“But it’s so expensive!”
Ever heard that before? It’s one of the biggest complaints that people make when they consider buying a painting or a photographic print.
I know a lot of artists and photographers and it’s also one of the biggest frustrations for them, too. Until you are very well-known and established, you will probably spend years hearing the same dreaded words: “You should lower your price. You’d probably sell more of your work.”
This may seem like good advice on the surface – but if we dig a little deeper, we might discover there’s a lot more to art than the price tag.
Take hiring an interior designer, for example. Naturally, we would consider how much it will cost us for their design. They are providing a similar service as an artist; they are going to spend valuable hours creating a beautiful product that you will have the benefit of enjoying every day as you look around your home. Of course, an interior designer is creating something on a much larger scale; and because of that, they are (usually) paid much more than an artist for their work.
Still, when you hire an interior designer, you may think it is expensive, but you don’t ask yourself “is it really worth as much as I’m going to pay them?”
Of course it is! You know it is because you recognize how much time and effort will go into that design – not just the hours they spend designing it, but also the years they spent in school or training, too.
You recognize that you are not just paying them for their service, but also for their ability to create something unique to their talents. You are supporting their career and celebrating their creativity. You are paying for the years that you are going to spend in this beautiful environment, and the people you love that are going to share that space with you. You are buying how good it makes you feel to wake up every morning and love where you live.
So why is it different with artists and photographers?
They spent just as much time training and learning as an interior designer, honing their skills and putting in the necessary effort to be good. They are likely just as passionate about what they do. And when you hang something on your wall that you love – something that feeds your soul – it is something that you will have for years. You can pass it on to your children. Supporting ourselves spiritually with an environment that feeds our soul does arguably more for our well-being than the food we eat.
It’s this misperception of the “starving artist” that’s the problem. It’s the school systems that have ingrained us for so long that the creative fields are less valuable than the academic or athletic ones. It’s the artists that have been told that what they do is a “hobby” and they should spend the majority of their time doing “real work,” taking care of their families, their homes, and tending to everything else that needs to be done, and then if they have some spare time they should create and then give it away for free in order to get their name out there.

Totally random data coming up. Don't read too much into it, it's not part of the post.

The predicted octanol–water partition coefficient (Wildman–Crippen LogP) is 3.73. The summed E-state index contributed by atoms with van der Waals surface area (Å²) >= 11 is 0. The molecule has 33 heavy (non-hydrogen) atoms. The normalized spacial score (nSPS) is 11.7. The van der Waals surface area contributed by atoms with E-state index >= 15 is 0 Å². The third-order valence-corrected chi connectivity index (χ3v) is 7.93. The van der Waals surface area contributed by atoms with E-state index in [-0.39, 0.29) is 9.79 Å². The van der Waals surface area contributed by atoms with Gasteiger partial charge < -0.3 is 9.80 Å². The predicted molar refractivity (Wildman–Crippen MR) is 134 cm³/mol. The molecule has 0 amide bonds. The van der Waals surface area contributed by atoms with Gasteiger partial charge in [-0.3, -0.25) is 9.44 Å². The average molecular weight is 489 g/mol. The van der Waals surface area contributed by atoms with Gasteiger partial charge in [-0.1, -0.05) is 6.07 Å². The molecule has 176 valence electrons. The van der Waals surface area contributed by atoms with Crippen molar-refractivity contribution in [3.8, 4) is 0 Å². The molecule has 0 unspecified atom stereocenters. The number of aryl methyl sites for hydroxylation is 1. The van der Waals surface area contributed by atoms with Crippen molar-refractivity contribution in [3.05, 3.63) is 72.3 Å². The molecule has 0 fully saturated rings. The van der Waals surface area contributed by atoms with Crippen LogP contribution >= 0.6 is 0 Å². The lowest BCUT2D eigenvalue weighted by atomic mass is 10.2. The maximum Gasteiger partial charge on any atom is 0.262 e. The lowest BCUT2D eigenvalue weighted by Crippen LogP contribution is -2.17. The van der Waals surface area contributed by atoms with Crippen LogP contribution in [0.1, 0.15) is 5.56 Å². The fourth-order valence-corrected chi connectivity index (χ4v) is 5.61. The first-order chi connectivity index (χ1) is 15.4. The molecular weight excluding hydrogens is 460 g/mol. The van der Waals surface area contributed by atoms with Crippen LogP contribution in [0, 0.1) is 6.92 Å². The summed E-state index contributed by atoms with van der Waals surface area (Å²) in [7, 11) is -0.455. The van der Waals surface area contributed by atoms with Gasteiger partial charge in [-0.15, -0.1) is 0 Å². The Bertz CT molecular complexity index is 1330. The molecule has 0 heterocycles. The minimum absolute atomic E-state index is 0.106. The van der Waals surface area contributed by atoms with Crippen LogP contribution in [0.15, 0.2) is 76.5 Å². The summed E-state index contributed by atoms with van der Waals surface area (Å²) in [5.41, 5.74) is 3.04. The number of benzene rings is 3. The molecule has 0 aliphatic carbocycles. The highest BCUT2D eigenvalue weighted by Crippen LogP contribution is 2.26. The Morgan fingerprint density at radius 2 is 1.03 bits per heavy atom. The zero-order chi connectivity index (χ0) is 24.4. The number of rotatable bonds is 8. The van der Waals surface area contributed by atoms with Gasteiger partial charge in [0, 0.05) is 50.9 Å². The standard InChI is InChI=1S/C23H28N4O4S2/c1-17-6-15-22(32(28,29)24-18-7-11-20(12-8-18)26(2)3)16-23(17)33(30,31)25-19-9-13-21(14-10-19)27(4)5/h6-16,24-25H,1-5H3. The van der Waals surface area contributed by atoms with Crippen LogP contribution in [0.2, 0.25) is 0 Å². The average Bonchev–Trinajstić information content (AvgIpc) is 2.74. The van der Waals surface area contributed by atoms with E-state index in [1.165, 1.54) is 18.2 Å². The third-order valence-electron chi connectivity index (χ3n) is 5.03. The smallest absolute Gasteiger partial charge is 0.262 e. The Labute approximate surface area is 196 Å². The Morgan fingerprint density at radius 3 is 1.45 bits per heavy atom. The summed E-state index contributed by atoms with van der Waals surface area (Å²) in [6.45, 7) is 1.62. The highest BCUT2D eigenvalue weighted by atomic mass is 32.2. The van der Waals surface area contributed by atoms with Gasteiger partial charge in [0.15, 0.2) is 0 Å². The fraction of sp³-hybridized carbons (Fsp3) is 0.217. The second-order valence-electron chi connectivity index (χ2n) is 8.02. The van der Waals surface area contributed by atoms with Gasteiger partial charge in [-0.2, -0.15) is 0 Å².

This stuff is just not true! But it perpetuates itself anyway.
Why do we have to undervalue creativity, when it is the very force that propels us forward in every single aspect of life? It is creativity that gives us new possibilities, that innovates and streamlines the way we do things. It is creativity that inspires new technologies, that has transformed the human race from a life of pure survival to a society that is increasingly more entertainment and joy-based than ever before?
Edward de Bono said it beautifully… “There is no doubt that creativity is the most important human resource of all.”
I know people that create the most extraordinary things. They are unbelievably talented. Some of them are artists and photographers; some of them are writers. These people have been told and believe that they should work for next to nothing because they should be grateful they’re doing what they love. They have been told it is a necessary stepping stone. They’ve bought into this model and are living only a fraction of their potential because they’re spending more time trying to figure out how to get by than they are focusing on the incredibly creativity that is within them.
Don’t fall into this trap. If you don’t sell it for what it’s worth, you’re not only not making a living doing what you love; you’re selling yourself out and shouting to the world, “My work isn’t worth it!”
Here’s a fact: people have been buying art for decades, and they are going to continue to buy it forever; because it is worth it to them. In fact, I predict that art is going to continue to become ever more valuable in the near and far future, because more and more people are recognizing this. If all art was expensive, people would still buy it.
Art feeds the soul; it is a song that sings from your wall every day. It inspires you and every person that visits your home. If beauty wasn’t important to us, we would all be living in white cubes and we would never want to vacation in gorgeously landscaped resorts. We would never feel inspired to travel to see the wonders of the world. We would wear the same uniform every day and eat bland food and never listen to music.
When you buy art, you are not only purchasing something that will beautify your home and light up the space you live in, you are making a statement about your values. You are saying, “Creativity is important to me. I am supporting the spiritual growth and talent of these individuals that have the ability to create and capture the beauty that exists around us that we don’t all have the opportunity to see. I am helping to shift the perception of our planet, one piece of art at a time.”